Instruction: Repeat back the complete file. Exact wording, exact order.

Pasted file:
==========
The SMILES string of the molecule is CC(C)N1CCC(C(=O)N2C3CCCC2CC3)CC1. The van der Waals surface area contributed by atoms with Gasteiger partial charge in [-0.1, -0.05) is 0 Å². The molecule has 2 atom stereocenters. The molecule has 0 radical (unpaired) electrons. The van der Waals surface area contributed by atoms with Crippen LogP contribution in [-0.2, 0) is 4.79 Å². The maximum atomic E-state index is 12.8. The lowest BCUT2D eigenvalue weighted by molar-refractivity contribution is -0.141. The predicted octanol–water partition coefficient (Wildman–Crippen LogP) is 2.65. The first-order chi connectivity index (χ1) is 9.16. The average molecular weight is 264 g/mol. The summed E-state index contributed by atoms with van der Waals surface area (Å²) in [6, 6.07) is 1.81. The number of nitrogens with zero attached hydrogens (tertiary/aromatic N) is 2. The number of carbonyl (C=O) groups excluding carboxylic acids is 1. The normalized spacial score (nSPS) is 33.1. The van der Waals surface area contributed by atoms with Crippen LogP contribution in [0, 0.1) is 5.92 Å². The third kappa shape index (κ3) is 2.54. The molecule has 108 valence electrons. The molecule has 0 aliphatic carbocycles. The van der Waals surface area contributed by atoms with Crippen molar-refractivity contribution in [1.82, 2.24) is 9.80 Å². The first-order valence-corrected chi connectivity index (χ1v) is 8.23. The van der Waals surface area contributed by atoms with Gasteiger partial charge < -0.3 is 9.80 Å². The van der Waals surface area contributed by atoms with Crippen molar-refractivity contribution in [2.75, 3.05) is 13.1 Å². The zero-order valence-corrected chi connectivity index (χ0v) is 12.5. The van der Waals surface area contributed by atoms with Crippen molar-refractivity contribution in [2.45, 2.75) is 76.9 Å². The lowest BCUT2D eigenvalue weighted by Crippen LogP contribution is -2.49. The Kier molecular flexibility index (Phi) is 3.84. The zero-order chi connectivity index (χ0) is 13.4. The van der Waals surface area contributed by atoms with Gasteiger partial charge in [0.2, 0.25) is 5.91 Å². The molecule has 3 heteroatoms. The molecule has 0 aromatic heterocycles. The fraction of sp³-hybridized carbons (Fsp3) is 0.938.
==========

The SMILES string of the molecule is CC(C)N1CCC(C(=O)N2C3CCCC2CC3)CC1. The van der Waals surface area contributed by atoms with Gasteiger partial charge in [-0.1, -0.05) is 0 Å². The molecule has 2 atom stereocenters. The molecule has 0 radical (unpaired) electrons. The van der Waals surface area contributed by atoms with Crippen LogP contribution in [-0.2, 0) is 4.79 Å². The maximum atomic E-state index is 12.8. The lowest BCUT2D eigenvalue weighted by molar-refractivity contribution is -0.141. The predicted octanol–water partition coefficient (Wildman–Crippen LogP) is 2.65. The first-order chi connectivity index (χ1) is 9.16. The average molecular weight is 264 g/mol. The summed E-state index contributed by atoms with van der Waals surface area (Å²) in [6, 6.07) is 1.81. The number of nitrogens with zero attached hydrogens (tertiary/aromatic N) is 2. The number of carbonyl (C=O) groups excluding carboxylic acids is 1. The normalized spacial score (nSPS) is 33.1. The van der Waals surface area contributed by atoms with Crippen LogP contribution in [0, 0.1) is 5.92 Å². The third kappa shape index (κ3) is 2.54. The molecule has 108 valence electrons. The molecule has 0 aliphatic carbocycles. The van der Waals surface area contributed by atoms with Crippen molar-refractivity contribution in [1.82, 2.24) is 9.80 Å². The first-order valence-corrected chi connectivity index (χ1v) is 8.23. The van der Waals surface area contributed by atoms with Gasteiger partial charge < -0.3 is 9.80 Å². The van der Waals surface area contributed by atoms with Crippen molar-refractivity contribution in [2.75, 3.05) is 13.1 Å². The zero-order valence-corrected chi connectivity index (χ0v) is 12.5. The van der Waals surface area contributed by atoms with Crippen molar-refractivity contribution in [2.45, 2.75) is 76.9 Å². The lowest BCUT2D eigenvalue weighted by Crippen LogP contribution is -2.49. The Kier molecular flexibility index (Phi) is 3.84. The zero-order chi connectivity index (χ0) is 13.4. The van der Waals surface area contributed by atoms with Gasteiger partial charge in [0.2, 0.25) is 5.91 Å². The molecule has 3 heteroatoms. The molecule has 0 aromatic heterocycles. The fraction of sp³-hybridized carbons (Fsp3) is 0.938.